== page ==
• Case ref:
    201403259
  • Date:
    November 2015
  • Body:
    Care Inspectorate
  • Sector(s):
    Scottish Government and Devolved Administration
  • Subject:
    complaints handling
  • Outcome:
    Some upheld, no recommendations

Summary

Mrs C complained about two inspections at the residential care home her mother (Mrs A) lived in. Mrs C felt it was unreasonable for the Care Inspectorate to say in their inspection report that the privacy and dignity of residents could be compromised when bedroom doors were left open. Mrs C said Mrs A preferred to have her door open so she could see what was going on and chat to visitors and passers-by. She said inspectors could have discovered this by speaking to her mother.

Mrs C said the Care Inspectorate's response to her complaint failed to take into account one of the inspection reports she complained about. We found the Care Inspectorate had agreed a list of six complaints for investigation with Mrs C. It was for the investigator to decide what weight to give different pieces of evidence. We found the Care Inspectorate made their position in respect of Mrs A's bedroom door very clear. They recognised that Mrs A's preference was to have her door open. However, this should have been discussed and recorded in Mrs A's care records, which it was not. They accepted that the report could have been better worded.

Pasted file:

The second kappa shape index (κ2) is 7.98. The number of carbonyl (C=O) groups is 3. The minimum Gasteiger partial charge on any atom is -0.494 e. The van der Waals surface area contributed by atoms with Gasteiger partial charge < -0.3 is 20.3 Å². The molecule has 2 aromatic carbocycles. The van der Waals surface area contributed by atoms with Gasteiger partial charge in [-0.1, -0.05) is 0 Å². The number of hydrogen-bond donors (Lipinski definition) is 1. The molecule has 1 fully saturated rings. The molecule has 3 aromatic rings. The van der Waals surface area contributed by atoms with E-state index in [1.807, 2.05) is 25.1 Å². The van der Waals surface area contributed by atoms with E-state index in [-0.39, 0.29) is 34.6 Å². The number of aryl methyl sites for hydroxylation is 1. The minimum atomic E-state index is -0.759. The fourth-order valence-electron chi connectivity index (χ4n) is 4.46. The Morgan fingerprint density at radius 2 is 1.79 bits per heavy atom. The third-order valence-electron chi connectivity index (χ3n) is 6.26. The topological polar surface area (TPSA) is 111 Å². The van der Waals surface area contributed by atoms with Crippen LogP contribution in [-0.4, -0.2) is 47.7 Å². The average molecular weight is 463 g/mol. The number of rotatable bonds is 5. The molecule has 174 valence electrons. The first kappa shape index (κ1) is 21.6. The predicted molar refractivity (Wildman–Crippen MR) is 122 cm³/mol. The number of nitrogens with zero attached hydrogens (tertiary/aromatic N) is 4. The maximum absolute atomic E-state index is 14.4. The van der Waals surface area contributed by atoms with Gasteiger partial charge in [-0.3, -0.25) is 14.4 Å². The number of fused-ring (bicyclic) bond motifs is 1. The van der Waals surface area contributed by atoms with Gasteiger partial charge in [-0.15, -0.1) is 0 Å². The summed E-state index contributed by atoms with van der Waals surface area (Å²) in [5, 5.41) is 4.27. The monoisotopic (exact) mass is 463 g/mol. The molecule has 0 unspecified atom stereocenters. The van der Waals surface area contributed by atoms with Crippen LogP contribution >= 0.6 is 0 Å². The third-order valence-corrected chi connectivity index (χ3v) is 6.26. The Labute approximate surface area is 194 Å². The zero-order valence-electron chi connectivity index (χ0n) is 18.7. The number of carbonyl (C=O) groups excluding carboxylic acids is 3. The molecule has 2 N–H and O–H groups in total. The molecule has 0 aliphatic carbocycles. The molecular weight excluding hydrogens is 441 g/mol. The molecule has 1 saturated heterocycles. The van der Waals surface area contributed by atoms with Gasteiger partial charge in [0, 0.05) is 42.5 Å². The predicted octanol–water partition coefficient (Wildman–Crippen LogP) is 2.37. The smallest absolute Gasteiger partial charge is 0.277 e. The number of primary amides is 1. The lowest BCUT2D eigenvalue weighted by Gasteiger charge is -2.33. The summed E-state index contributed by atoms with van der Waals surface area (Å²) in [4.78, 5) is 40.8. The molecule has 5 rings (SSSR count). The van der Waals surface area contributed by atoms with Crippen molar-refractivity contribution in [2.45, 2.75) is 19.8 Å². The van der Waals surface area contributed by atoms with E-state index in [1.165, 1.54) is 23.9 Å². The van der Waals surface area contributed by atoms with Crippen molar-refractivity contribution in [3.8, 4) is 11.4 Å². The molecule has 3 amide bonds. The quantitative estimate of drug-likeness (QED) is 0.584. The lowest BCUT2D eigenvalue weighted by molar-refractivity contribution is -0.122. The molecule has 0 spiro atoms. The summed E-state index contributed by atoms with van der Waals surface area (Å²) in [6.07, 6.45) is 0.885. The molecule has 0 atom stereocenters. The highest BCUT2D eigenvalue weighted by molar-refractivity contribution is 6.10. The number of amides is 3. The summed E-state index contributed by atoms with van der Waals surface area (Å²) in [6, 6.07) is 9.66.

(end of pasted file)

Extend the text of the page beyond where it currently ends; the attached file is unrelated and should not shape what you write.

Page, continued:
Mrs C said it had taken the Care Inspectorate too long to log and respond to her complaint. We found Mrs C's complaint was appropriately logged and acknowledged. The Care Inspectorate acted in accordance with their complaints procedure in meeting with Mrs C, in an attempt to resolve her concerns. At the end of the meeting, they quite reasonably checked whether Mrs C wanted to progress to the investigation stage. However, it took too long to respond to Mrs C's complaint at each stage of the process and we upheld Mrs C's complaint on the basis of delay.